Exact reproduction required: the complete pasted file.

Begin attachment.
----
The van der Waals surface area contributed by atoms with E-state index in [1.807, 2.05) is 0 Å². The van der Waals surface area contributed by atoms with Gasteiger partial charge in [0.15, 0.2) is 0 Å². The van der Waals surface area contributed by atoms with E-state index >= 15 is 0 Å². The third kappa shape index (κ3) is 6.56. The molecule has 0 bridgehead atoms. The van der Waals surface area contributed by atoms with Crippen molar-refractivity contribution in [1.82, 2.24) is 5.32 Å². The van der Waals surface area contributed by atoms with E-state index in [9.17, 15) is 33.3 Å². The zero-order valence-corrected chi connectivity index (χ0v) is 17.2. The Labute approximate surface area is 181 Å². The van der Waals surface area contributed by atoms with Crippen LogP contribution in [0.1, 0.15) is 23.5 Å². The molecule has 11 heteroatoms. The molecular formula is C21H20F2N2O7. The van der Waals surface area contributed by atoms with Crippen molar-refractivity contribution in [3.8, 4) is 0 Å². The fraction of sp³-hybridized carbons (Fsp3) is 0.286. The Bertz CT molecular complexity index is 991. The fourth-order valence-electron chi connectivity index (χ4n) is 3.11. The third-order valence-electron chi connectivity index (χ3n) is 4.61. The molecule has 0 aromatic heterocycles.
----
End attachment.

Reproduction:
The van der Waals surface area contributed by atoms with E-state index in [1.807, 2.05) is 0 Å². The van der Waals surface area contributed by atoms with Gasteiger partial charge in [0.15, 0.2) is 0 Å². The van der Waals surface area contributed by atoms with E-state index >= 15 is 0 Å². The third kappa shape index (κ3) is 6.56. The molecule has 0 bridgehead atoms. The van der Waals surface area contributed by atoms with Crippen molar-refractivity contribution in [1.82, 2.24) is 5.32 Å². The van der Waals surface area contributed by atoms with E-state index in [9.17, 15) is 33.3 Å². The zero-order valence-corrected chi connectivity index (χ0v) is 17.2. The Labute approximate surface area is 181 Å². The van der Waals surface area contributed by atoms with Crippen LogP contribution in [0.1, 0.15) is 23.5 Å². The molecule has 11 heteroatoms. The molecular formula is C21H20F2N2O7. The van der Waals surface area contributed by atoms with Crippen molar-refractivity contribution in [3.8, 4) is 0 Å². The fraction of sp³-hybridized carbons (Fsp3) is 0.286. The Bertz CT molecular complexity index is 991. The fourth-order valence-electron chi connectivity index (χ4n) is 3.11. The third-order valence-electron chi connectivity index (χ3n) is 4.61. The molecule has 0 aromatic heterocycles.